Directory

  • File directory (problems) (Fig 4-10 and 4-11)

    • Shared objects (list becomes too long)

    • Revocation of access

    • Pseudonyms (two different files with the same name)

Acc661 Aud of Adv Acctg Systems, Spring 2003 (Gangolly)


Access control list matrix

Access control list, matrix

  • One list for each object (Fig 4-12)

  • Access Control Matrix(Table 4-1)

Acc661 Aud of Adv Acctg Systems, Spring 2003 (Gangolly)


Capability

Capability

  • A ticket giving permission to a subject to have certain type of access to an object

    • Server holds tickets on behalf of users

    • Encrypt capabilities under a key available only to the access control mechanism

  • Domain or name space: each process/procedure operates in a domain

Acc661 Aud of Adv Acctg Systems, Spring 2003 (Gangolly)


File protection mechanisms

File Protection Mechanisms

  • All-or-none protection

  • Group protection

  • Single permissions (password protection for files)

Acc661 Aud of Adv Acctg Systems, Spring 2003 (Gangolly)


User authentication

User Authentication

  • Passwords

    • Brute force

    • Probable passwords

    • Dictionary

    • Social engineering

Acc661 Aud of Adv Acctg Systems, Spring 2003 (Gangolly)


Passwords

Passwords

  • Password selection criteria

    • Non-alphabetic (mixed)

    • Long

    • Avoid actual names

    • Change regularly

    • Don’t write it down

    • Don’t tell any one

    • One-time passwords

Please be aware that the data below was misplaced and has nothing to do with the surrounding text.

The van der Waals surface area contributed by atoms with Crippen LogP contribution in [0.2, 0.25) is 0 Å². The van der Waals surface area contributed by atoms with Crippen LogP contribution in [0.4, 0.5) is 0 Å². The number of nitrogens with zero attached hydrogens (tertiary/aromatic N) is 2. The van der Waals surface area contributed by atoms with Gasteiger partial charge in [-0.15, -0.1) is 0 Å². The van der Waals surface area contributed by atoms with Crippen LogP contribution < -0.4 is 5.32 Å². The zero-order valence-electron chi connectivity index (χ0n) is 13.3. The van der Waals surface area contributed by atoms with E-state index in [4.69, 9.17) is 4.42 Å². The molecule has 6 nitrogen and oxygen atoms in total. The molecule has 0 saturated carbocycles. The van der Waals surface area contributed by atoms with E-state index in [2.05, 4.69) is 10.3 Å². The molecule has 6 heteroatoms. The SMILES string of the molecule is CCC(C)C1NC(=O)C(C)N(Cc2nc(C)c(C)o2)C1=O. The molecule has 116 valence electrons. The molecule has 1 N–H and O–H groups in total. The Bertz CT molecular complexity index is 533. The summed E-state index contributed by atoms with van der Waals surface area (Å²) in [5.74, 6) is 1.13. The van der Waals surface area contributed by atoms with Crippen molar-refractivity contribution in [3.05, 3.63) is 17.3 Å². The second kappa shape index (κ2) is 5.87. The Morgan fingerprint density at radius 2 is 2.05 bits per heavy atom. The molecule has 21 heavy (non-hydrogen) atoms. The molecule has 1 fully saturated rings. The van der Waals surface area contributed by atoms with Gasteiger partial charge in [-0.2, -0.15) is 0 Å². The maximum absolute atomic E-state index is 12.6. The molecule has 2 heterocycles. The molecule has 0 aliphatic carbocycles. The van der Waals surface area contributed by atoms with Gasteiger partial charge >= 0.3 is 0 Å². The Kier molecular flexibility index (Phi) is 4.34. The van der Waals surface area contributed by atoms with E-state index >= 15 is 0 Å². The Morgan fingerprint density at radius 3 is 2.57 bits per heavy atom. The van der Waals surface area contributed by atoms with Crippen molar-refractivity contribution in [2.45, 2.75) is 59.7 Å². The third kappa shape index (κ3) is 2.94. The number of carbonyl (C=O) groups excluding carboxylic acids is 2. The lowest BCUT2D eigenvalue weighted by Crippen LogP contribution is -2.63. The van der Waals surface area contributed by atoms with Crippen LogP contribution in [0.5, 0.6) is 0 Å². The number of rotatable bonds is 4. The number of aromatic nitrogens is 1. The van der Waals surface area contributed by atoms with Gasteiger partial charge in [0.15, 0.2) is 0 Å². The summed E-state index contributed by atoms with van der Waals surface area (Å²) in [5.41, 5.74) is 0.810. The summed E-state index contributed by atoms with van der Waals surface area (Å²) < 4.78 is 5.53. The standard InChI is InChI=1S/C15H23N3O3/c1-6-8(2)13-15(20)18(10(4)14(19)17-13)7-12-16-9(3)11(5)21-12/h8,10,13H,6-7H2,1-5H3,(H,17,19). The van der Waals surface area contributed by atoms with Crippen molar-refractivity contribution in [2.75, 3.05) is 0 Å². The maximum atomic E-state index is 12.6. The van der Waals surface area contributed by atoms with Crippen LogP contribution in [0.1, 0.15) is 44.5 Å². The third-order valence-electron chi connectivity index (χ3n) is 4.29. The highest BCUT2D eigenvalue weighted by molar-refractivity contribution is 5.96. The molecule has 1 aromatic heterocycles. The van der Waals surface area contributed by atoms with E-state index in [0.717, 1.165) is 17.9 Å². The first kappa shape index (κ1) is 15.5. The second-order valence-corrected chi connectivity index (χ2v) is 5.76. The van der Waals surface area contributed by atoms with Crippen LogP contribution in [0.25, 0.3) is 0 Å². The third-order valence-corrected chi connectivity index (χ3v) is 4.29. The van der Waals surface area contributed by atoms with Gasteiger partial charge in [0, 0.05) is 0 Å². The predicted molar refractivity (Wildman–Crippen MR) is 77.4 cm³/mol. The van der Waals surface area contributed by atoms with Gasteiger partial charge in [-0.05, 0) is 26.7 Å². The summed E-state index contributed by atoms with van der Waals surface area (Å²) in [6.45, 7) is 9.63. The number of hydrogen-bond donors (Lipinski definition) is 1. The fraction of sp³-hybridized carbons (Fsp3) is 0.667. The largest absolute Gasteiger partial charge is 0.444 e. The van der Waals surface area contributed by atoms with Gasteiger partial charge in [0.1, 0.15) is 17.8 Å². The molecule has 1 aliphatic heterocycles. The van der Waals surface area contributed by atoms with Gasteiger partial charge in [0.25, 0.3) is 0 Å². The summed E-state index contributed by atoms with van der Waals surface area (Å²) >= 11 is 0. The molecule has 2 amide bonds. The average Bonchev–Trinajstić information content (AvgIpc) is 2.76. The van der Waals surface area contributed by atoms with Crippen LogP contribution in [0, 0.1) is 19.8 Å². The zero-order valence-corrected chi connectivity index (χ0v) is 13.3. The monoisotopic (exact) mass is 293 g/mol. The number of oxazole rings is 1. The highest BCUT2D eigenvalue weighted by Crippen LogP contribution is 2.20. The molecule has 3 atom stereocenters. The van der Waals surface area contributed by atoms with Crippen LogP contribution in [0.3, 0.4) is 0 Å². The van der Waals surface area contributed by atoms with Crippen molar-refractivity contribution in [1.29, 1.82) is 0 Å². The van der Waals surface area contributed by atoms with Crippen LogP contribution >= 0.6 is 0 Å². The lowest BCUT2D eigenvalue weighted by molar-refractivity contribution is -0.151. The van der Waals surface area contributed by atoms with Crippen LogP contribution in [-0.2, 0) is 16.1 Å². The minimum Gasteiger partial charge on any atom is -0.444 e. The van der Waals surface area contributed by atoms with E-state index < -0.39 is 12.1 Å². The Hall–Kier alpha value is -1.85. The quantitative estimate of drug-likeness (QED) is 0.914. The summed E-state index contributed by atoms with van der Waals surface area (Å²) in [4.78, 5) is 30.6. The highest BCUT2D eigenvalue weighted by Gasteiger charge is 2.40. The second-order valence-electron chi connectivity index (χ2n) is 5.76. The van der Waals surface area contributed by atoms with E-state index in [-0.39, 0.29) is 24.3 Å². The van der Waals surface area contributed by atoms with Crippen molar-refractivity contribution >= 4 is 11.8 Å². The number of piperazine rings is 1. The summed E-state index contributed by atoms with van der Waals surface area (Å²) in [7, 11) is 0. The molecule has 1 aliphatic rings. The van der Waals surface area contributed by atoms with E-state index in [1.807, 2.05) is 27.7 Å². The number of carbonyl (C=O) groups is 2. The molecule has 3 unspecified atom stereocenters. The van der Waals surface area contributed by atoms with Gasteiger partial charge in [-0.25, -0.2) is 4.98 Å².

Acc661 Aud of Adv Acctg Systems, Spring 2003 (Gangolly)


Designing trusted operating systems

Designing Trusted Operating Systems

  • An OS is trusted if we have confidence that it provides the four services in a consistent and effective way

    • Memory protection

    • File protection

    • General object access control

    • User authentication

Acc661 Aud of Adv Acctg Systems, Spring 2003 (Gangolly)


Trusted vs secure systems

Trusted vs. Secure Systems

Acc661 Aud of Adv Acctg Systems, Spring 2003 (Gangolly)


Security policies i

Security Policies I

  • Military security policy

    • Top secret, Secret, Confidential, Restricted, Un classified

  • Compartment: contains information associated with a project

  • Combination <rank, compartments> is called a class or classification of information

  • A person seeking access to information must be cleared

Acc661 Aud of Adv Acctg Systems, Spring 2003 (Gangolly)


Security policies ii

Security Policies II

  • Dominance:

    For subject s and object o,

    s 0 if and only if

    rank s  rank o and

    compartments s  compartments o

    We say, o dominates s.

Acc661 Aud of Adv Acctg Systems, Spring 2003 (Gangolly)


Security policies iii

Security Policies III

  • A subject can read an object only if:

    • The clearance level of the subject is at least as high as the clearance level of the information

    • The subject has a need to know about all compartments for which the information is classified

Acc661 Aud of Adv Acctg Systems, Spring 2003 (Gangolly)